Gallagher argued, and the trial judge agreed, that this statutory scheme was not intended to provide a vehicle for somebody to establish legal parental rights over a child to whom the party was not biologically related. The SJC disagreed, pointing out that the statute does not state anywhere that the person seeking to establish parental rights has to be biologically related to the child.  “While the provisions at issue speak in gendered terms,” wrote Justice Lenk, “they may be read in a gender-neutral manner, to apply where a child is ‘born to [two people],’” not just a man and a woman, and the child “is received into their joint home, and is held out by both as their own child.”  Consequently, she wrote, “The plain language of the provision, then, may be construed to apply to children born to same-sex couples, even though at least one member of the couple may well lack biological ties to the children.”

Furthermore, such an interpretation was in accord with the overall purpose of the statute, which, as “laid out in its first sentence, is to provide all ‘children born to parents who are not married to each other’ . . . the same rights and protection of the law as all other children.”

The court strengthened its interpretation with a telling analogy to the use of reproductive technology by different-sex couples. Clearly, a cohabiting but unmarried man and woman who resort to donor insemination to conceive a child because the man is infertile could make use of this statute to establish the man’s paternity without any express requirement in the statute that he prove a biological relationship to the child.  That is, in fact, one of the normal uses of the statute.  If the legislature intended to make sure that all children born to unmarried parents have the same rights, shouldn’t children born to unmarried same-sex couples have the same rights as well?

“Here, had [the children] been born to a married couple using artificial reproductive technology, they would have had two parents to provide them with financial and emotional support,” wrote Justice Lenk. “We decline to read into the statute a provision that leaves children born to unmarried couples, using the same technology, with only one parent.”

Furthermore, she pointed out that the court had in the past recognized an interpretation of another provision that also would “recognize parentage in the absence of a biological relationship,” a provision under which parentage may be established through a “written voluntary acknowledgment of parentage executed jointly by the putative father and the mother of the child.” The court held years ago that such an acknowledgment does not require that the putative father have any genetic relationship to the child.  Under this ruling, same-sex couples can avail themselves of the same provision.  This only works, of course, if both parents are willing to sign such a document.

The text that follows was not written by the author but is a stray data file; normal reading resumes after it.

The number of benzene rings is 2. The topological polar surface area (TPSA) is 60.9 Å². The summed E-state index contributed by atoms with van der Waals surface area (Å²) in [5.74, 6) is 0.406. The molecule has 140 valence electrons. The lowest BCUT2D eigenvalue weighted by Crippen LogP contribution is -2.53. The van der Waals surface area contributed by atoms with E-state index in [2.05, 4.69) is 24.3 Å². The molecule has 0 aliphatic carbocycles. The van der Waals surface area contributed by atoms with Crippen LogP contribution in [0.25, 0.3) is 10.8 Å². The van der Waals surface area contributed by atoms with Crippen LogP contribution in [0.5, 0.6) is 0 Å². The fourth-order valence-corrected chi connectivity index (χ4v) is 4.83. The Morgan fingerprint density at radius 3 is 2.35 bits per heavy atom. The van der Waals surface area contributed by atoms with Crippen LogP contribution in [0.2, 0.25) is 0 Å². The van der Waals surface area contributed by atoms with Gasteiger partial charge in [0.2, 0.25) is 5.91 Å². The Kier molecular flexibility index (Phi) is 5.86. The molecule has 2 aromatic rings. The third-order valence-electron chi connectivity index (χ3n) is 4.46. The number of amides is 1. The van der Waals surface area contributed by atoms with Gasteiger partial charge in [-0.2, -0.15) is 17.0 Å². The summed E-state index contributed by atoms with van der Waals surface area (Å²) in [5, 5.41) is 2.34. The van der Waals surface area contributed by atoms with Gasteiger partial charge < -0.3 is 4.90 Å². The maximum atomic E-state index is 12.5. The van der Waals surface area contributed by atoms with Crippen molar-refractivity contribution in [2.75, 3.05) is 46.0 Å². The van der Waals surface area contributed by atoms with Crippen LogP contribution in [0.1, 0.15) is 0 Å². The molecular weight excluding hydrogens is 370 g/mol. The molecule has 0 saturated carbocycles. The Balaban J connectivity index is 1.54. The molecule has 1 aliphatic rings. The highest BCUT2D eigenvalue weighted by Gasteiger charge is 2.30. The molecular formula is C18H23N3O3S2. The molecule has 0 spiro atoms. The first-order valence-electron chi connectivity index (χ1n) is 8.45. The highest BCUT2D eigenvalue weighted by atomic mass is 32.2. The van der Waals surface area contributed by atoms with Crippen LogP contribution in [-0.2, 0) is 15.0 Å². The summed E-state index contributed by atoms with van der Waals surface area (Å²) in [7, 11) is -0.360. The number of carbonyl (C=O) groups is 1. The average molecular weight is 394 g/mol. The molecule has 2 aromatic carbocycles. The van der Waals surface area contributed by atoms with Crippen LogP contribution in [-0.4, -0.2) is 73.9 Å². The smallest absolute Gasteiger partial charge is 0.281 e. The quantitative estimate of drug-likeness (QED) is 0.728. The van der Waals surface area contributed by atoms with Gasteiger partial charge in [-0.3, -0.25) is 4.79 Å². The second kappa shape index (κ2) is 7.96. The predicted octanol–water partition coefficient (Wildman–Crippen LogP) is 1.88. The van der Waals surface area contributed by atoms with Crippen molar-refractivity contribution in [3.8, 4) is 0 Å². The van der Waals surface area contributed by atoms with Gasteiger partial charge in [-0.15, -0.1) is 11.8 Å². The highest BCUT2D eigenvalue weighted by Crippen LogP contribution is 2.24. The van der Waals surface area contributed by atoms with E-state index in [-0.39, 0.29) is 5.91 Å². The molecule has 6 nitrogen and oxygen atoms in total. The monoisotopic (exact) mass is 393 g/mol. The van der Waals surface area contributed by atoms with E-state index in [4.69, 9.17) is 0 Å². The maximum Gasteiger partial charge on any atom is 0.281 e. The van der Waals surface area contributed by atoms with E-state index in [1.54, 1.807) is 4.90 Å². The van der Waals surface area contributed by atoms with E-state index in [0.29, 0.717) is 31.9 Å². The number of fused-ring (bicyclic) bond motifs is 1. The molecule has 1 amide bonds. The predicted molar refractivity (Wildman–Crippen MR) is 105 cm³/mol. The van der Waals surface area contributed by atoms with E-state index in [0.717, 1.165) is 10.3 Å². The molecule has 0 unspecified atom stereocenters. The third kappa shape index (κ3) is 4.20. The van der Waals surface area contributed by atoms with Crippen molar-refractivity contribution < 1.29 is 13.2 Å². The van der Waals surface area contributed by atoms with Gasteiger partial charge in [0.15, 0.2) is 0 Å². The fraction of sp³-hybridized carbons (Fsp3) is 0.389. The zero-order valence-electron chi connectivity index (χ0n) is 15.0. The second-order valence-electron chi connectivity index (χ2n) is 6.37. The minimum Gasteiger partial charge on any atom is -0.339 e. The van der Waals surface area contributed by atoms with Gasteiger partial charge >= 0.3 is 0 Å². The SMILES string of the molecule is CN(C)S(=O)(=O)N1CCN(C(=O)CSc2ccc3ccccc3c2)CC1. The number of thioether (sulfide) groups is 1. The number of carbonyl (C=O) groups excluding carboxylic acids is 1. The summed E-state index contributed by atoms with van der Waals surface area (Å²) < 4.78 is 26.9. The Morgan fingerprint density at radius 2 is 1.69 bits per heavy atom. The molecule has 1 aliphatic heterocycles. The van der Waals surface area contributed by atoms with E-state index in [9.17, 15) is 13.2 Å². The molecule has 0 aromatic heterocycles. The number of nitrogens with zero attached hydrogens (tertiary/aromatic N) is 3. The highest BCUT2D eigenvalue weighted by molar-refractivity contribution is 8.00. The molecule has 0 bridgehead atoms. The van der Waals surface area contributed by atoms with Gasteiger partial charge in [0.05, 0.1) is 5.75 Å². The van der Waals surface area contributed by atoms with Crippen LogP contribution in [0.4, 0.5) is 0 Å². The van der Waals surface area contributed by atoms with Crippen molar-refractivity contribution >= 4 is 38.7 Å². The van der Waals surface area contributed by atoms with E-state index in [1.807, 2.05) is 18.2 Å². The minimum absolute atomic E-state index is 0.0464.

Gallagher argued that because Partanen lacks a biological connection to the children, they were not “born to” her, and thus do not fall within the scope of the statute. She bolstered this argument by referring to a provision authorizing the family court to order genetic testing of the putative father on a “proper showing” by the moving party.  That provision was clearly intended to allow single mothers seeking child support from the biological fathers of their children to prove genetic paternity in order to subject the men to their parental support duty.  “Where, as here, the parentage claim is not based on a genetic relationship,” wrote Justice Lentz, “Gallagher, as a moving party, cannot show such testing would be relevant to the claim at issue, and therefore, no ‘proper showing’ is possible.”

Ultimately, the court concluded that the facts alleged by Partanen in her complaint should have been sufficient to withstand Gallagher’s motion to dismiss the claim, and if upon remand the trial court finds the factual allegations to be true, Partanen will enjoy the presumption of parentage authorized by the statute and can seek visitation and custody on the same basis as any other person who is presumed to be a parent. If the Family Court judge finds it to be in the best interest of the children, Partanen would be awarded the same custody and visitation rights that any legal parent could seek after parents have ended their relationship with each other.